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Tai Chi, Martial Art Training, and Overcoming Insecurity

Tai Chi Kids in China

Tai Chi, Martial Art Training, and Overcoming Insecurity

Insecurity is the motivation for much of human behavior in today’s world.  It is the cause of a huge percentage of personal and emotional problems we face in our daily lives, and it holds us back from living fully in many ways.

We have been conditioned that it is of the utmost importance what others think of us, and this has become the basis of how we live from day to day.  We worry so much about what others may think and say about us, that we lose our sense of clarity about what is truly important for our individual lives.

How this insecurity begins – where it originates – is not the purpose of this article.  What is important here is that we acknowledge our insecurities, and that there are actions we can take to eliminate them.

In this article, I will discuss how and why tai chi is an excellent tool towards eliminating insecurity.

We must first understand that tai chi is a martial art.  The full name of this art is tai chi chuan (also written taijiquan). The word chuan/quan translates to fist or boxing, hence martial art.

The key here is not so much that this is a martial art as that it is an art.  

The purpose of arts is to enrich our lives, from within and also to share with others to enrich their lives.

When one undertakes learning an art, for example music, they begin with an empty slate, not knowing anything about it.  Slowly, with weekly lessons and regular practice, one acquires skills that they did not have before.  Put simply, one day they can actually play music!  The sense of accomplishment that comes from this naturally increases one’s confidence within.  Hence, a building of self confidence and a secure feeling.  This new feeling transfers into one’s daily life in many ways, all positive.  And gradually those insecurities seem to dissolve away.

When we speak about tai chi as a martial art, we realize learning it requires the development of a great deal of self discipline and concentration.  In the beginning, there are many difficulties to overcome.  Pushing the body to continue when the legs are tired and trembling from holding stances, cultivating the use of intention (via strict mental concentration) as the source of power for movement, memorizing complex series of movements, and even more complex interrelated movements of all parts of the body coordinated together as one unified whole… and much more.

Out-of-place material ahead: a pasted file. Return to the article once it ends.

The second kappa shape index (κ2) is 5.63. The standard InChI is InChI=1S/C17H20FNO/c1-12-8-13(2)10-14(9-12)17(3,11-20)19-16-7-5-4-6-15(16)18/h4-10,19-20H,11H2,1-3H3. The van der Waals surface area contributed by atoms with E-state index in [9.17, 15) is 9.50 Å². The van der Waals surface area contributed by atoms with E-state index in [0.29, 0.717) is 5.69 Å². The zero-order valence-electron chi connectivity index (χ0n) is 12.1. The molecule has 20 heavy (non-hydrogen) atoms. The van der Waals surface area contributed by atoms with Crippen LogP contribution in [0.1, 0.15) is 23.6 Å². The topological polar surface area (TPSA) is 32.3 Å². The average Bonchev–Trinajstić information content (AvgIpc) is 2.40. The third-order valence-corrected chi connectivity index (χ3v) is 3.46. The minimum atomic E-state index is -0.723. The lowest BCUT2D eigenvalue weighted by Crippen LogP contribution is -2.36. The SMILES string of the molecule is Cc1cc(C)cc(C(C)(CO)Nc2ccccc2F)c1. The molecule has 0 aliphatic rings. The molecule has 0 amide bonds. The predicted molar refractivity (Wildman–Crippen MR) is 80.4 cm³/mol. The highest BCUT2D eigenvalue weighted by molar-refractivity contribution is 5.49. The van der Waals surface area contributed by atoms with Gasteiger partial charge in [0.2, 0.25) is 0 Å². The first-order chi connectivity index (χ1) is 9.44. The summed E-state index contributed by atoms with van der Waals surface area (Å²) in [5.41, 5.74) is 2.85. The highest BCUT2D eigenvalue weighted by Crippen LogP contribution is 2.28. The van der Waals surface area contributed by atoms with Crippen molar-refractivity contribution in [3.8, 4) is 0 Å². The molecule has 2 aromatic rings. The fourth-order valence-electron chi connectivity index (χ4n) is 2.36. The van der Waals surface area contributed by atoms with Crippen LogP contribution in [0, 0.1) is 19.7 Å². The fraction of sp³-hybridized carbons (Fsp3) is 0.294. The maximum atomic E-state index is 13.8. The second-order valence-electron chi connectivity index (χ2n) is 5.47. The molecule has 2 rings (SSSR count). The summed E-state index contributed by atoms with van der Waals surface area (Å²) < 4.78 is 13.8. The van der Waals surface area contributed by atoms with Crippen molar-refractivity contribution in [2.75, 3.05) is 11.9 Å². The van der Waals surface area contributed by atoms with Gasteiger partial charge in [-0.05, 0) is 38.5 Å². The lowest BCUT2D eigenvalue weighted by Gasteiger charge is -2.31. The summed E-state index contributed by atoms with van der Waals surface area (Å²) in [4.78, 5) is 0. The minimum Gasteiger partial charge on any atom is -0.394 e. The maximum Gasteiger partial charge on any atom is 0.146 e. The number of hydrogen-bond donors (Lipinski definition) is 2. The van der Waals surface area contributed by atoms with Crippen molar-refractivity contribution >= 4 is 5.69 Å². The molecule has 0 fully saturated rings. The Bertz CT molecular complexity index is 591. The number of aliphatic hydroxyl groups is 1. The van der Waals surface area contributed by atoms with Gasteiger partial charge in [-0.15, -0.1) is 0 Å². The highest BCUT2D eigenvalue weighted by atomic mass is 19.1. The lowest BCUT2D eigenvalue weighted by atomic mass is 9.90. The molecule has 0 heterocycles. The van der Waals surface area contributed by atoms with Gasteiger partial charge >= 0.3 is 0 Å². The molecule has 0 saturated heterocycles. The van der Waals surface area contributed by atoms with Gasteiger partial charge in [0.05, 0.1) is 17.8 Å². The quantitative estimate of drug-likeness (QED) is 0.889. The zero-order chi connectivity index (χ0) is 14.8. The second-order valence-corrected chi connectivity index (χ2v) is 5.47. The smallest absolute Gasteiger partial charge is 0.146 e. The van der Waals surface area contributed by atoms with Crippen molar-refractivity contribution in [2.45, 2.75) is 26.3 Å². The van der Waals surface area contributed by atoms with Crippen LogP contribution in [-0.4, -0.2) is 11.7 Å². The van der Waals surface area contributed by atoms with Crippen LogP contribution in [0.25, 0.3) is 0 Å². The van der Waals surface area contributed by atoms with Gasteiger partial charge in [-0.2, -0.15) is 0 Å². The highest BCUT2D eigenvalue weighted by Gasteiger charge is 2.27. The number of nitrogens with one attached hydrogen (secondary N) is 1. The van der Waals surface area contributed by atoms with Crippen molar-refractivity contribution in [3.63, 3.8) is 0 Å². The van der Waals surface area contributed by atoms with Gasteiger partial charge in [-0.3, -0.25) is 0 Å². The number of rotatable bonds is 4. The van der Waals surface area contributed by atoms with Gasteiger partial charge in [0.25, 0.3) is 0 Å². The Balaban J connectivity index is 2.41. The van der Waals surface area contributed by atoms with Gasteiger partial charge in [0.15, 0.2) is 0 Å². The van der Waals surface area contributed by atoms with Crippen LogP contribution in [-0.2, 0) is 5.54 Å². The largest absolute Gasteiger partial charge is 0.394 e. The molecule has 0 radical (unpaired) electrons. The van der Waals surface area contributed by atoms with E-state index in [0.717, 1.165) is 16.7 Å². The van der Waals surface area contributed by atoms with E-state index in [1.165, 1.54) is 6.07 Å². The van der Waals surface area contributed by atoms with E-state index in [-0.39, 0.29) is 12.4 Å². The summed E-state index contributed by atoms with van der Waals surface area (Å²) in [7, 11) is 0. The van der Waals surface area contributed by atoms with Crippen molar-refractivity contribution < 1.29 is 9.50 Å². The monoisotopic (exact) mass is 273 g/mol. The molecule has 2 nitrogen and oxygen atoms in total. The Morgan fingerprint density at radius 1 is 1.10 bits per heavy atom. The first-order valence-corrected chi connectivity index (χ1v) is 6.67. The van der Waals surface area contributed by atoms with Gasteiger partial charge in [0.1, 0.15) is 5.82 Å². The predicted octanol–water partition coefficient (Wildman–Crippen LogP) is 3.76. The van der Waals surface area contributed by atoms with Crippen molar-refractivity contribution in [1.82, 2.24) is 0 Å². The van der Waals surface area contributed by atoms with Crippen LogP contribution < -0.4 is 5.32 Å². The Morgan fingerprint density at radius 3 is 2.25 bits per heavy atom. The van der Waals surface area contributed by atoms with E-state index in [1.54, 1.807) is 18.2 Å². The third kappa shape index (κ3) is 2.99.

When we persevere with daily training over a period of time, our legs become strong, our intention becomes fully focused, and our movements flow easily from one posture to the next – beautifully, powerfully, and elegantly.  From this sense of accomplishment, those insecurities we spoke of earlier seem to disappear, and are replaced with a true sense of confidence that is unshakable.

Now multiply this a thousand fold when we begin learning the self defense applications of each of these postures that we memorized in solo training.  In effect, engaging in partner training exercises to develop the ability to apply all of these “beautiful” movements for actual self defense.  Imagine the sense of self confidence you develop when you know clearly that you can defend yourself in any situation without a moment’s thought or fear.

Tai chi is a treasure to humankind.  It has been passed down painstakingly by the ancient masters of the past with the intent to preserve and cultivate balance in all aspects of human life.  We owe a great deal of thanks to their unselfishness and patience in sharing tai chi’s original training methods, and we have the responsibility to make sure that this wonderful art does not die out or become lost in the modern world.

A message to all tai chi teachers:  Teach your students well.  Make sure they understand the value of tai chi and the wonderful benefits for them and future generations.

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